She was a champion
Disability-rights activist Joyce Ardell Jackson ’73 is credited with convincing the Department of Health, Education, and Welfare to implement Section 504 of the 1973 Rehabilitation Act—the landmark civil rights legislation banning discrimination against people with disabilities—after participating in an unprecedented monthlong sit-in by people with disabilities at San Francisco’s Federal Building. The legislation required all agencies and programs receiving federal funds to find ways to accommodate people with disabilities. The 504 victory laid the groundwork for the later Americans with Disabilities Act of 1990. After meetings with the Carter administration, Jackson spent years traveling the country informing people about the new law. Throughout her life, she worked for numerous firms in the Bay Area—sometimes holding more than one job at a time—in her determination to be independent in spite of living with rheumatoid arthritis since age 12. The Berkeley native died on Dec. 29, 2013, at the age of 65. Among her survivors are brother LeRoy Charles Jackson Jr. ’63.
Block and tackle
|Courtesy San Francisco 49ers
Named All-Catholic All-American tackle in 1951 at Santa Clara, Theodore “Ted” William Connolly ’54 went on to spend most of his professional football career with his beloved hometown team, the San Francisco 49ers. Drafted in 1954, Connolly blocked for the 49ers’ “Million Dollar Backfield,” composed of future Hall of Famers Y.A. Tittle, Hugh McElhenny, John Henry Johnson, and Joe Perry. “Joe Perry called me over one time and said, ‘If you don’t get out of the way, I’m going to run right over you,’” Connolly told the Napa Valley Register in 2010. Credited as one of the first pro athletes to retain legal player representation, Connolly brought his lawyer to his 1963 contract negotiations, something unheard of at that time. That season, he was traded to the Cleveland Browns, where he blocked for another Hall of Famer, running back Jim Brown. Citing an inability to support his family of five children on an NFL salary, Connolly retired from football after his season with Cleveland and went into real estate. In 1966, the Oakland native started Connolly Development Inc. and later Sky Hill Farms ranch, one of the first farm-to-market providers in California. He died Feb. 24 at the age of 82.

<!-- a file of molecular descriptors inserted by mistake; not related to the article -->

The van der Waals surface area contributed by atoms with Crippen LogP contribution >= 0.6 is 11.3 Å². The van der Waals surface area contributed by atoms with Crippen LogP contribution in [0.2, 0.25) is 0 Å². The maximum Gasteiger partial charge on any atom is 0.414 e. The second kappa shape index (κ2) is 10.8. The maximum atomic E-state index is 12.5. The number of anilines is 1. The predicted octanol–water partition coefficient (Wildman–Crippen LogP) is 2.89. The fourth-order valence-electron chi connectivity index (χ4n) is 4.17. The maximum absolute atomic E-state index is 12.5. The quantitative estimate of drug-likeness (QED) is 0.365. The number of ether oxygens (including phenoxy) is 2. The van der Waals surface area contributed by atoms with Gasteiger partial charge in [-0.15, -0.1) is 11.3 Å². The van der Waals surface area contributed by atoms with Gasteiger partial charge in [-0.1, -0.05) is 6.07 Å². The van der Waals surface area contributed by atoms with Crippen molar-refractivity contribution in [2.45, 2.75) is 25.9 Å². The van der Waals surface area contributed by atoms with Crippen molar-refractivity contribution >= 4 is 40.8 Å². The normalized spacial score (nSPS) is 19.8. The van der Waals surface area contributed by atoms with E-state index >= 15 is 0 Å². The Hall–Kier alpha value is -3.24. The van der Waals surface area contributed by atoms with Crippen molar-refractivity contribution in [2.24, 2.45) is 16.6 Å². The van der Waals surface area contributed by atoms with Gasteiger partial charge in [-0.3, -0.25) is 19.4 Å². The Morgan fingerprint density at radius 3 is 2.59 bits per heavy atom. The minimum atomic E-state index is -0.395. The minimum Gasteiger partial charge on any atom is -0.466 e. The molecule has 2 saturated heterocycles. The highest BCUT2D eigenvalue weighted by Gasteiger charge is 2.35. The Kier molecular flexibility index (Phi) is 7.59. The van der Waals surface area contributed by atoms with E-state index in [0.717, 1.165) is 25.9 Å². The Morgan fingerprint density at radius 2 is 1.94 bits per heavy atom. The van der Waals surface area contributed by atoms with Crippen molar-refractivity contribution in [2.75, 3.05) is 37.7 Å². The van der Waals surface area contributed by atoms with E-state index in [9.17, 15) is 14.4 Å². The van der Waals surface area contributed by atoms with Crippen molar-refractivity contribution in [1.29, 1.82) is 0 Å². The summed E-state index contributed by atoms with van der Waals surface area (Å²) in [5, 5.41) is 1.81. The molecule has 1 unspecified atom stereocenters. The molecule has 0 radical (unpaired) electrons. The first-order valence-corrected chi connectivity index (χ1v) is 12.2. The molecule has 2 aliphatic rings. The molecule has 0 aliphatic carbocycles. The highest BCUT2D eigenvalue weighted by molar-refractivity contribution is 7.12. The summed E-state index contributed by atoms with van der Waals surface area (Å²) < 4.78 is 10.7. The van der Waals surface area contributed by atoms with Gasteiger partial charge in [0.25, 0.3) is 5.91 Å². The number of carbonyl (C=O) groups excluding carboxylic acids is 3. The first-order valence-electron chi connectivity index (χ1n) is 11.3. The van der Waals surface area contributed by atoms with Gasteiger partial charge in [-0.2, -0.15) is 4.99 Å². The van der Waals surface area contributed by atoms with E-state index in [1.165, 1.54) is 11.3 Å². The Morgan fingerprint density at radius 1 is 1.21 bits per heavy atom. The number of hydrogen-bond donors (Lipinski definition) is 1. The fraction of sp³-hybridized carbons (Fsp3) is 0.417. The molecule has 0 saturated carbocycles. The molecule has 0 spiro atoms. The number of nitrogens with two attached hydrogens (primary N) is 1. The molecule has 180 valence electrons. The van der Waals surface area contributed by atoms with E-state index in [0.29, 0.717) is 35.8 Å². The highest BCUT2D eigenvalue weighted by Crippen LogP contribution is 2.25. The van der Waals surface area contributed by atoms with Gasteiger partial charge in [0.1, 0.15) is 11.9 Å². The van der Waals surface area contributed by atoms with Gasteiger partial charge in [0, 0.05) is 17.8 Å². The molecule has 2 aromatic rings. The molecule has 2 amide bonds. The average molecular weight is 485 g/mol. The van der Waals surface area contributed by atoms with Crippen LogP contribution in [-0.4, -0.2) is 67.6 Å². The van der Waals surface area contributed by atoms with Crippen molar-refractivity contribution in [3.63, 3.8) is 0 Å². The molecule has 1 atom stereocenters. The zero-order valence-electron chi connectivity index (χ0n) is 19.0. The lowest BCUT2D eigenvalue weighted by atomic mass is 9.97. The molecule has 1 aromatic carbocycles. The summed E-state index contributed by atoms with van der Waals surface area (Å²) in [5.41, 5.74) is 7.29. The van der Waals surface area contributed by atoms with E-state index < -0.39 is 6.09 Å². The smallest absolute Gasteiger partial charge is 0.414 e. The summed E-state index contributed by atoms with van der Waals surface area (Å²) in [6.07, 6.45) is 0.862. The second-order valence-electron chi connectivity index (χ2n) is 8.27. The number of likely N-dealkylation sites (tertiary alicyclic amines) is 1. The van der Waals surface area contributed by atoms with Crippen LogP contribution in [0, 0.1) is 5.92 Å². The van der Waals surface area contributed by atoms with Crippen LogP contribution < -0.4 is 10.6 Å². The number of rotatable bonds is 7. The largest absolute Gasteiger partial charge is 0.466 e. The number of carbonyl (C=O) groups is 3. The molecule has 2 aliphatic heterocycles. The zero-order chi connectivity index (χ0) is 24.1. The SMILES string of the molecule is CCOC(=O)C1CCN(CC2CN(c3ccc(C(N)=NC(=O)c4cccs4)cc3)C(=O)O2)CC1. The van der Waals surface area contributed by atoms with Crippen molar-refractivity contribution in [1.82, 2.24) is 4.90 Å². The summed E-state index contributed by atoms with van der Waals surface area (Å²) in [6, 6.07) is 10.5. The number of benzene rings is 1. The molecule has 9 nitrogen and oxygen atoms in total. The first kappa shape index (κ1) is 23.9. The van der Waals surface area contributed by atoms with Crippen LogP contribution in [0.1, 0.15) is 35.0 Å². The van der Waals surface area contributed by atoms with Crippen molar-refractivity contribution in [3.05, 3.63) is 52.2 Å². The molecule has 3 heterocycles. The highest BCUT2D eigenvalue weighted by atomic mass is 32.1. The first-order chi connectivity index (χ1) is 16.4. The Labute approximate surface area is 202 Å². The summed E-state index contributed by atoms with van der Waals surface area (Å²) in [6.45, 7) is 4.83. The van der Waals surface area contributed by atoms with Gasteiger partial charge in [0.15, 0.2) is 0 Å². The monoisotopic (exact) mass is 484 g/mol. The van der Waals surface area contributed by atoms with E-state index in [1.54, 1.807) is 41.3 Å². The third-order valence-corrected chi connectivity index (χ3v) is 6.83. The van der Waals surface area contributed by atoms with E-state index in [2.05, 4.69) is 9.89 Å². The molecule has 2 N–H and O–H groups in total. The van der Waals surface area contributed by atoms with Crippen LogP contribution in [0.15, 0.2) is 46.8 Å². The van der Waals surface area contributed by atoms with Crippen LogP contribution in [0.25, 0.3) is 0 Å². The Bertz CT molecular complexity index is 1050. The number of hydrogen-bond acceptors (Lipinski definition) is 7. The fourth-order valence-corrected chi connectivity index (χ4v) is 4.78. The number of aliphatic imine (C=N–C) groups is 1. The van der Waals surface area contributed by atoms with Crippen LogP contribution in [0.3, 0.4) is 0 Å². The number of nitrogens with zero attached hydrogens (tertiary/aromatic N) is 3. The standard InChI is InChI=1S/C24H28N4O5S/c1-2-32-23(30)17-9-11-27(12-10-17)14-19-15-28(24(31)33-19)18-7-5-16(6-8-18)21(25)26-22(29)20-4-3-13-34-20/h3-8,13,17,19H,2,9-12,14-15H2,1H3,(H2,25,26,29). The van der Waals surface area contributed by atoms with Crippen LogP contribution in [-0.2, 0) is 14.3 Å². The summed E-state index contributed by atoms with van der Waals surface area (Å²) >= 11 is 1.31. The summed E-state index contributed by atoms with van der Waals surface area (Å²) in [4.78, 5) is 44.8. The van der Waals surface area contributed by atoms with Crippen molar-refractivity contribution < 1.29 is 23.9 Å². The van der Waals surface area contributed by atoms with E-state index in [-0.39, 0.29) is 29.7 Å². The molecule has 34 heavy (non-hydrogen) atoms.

Realtor, broker, and owner of Northbrae Properties in north Berkeley, Anita Thede ’65 was born in Montclair, N.J., in 1943. She earned the Silver Medal for Academic Excellence at Santa Clara, where she was included in the first class of women admitted as undergraduates. She received many distinguished awards during her career and was a major contributor of her energy and resources to many community and charitable projects. She was a founding member and president of the board of the Bay Area Crisis Nursery, vice president and board member of Directors for the Women’s Daytime Drop-In Center, board member at St. Mary’s, trustee at Alta Bates Hospital, and an active member of the Berkeley Rotary Club, Contra Costa County Search and Rescue, and Aurora Theatre. She passed away on Nov. 27.
|Courtesy Patti Eichenberg
James R. Eichenberg ’77 joined the U.S. Army as a private, enrolled at SCU on an ROTC scholarship, and re-entered the Army as a lieutenant. He truly enjoyed his long military career, which took him worldwide and earned him more than a dozen medals. He was born in 1951 in San Bernardino, Calif., to William Eichenberg Sr. ’41. He and Patti McDonald ’75 wed in 1986 and they adopted two girls, Ana and Laura, while they were stationed in Germany. They raised the girls in Texas, and Jim was always up for children’s activities—though he did frequently ask why little girls yell so much. He died on Feb. 10, and those he leaves behind include brothers Bill Eichenberg ’65 and Tom Eichenberg ’76, M.S. ’77, niece Caroline Manno ’99, and nephews James Eichenberg ’92 and Robert Eichenberg ’94.
|Courtesy Kristine Yen
Eunjey Michael Cho ’12, was a Jesuit volunteer with Catholic Charities in Spokane, Wash., helping families secure emergency financial assistance to avoid eviction, pay bills, and pay for medication. He died tragically Sept. 18, 2013, after being struck by a car on a cross-country bike ride to his hometown of Princeton, N.J. The trip, undertaken with a fellow Jesuit volunteer, was an effort to raise enough money to support two more volunteers for a year of service. Cho is remembered by loved ones as compassionate, dedicated, and wise beyond his years. He was 25.
|Courtesy Thelma Rodriguez
Roberto “Robert” Rodriguez worked at SCU in Facilities from 1985 until his retirement in 2011. He was a mentor to many and offered a warm welcome to newcomers in Facilities. Rodriguez passed away on April 7. Survivors include his wife, two children, and grandchildren.
High-spirited and hushed moments from Feb. 24: a day to talk about business, ethics, compassion.
Poet and former chairman of the National Endowment for the Arts Dana Gioia argues that Catholic writers must renovate and reoccupy their own tradition.
Pulitzer Prize–winning author Marilynne Robinson speaks about grace, discernment, and being a modern believer.
Hossam Baghat, one of Egypt’s leading human rights activists, was awarded the 2014 Katharine and George Alexander Law Prize for his work defending human rights.
Scoring 40 points in one game. And besting Steve Nash’s freshman year.
A lab on a chip helps provide the answer—which is a matter of life and death when the question is whether drinking water contains arsenic.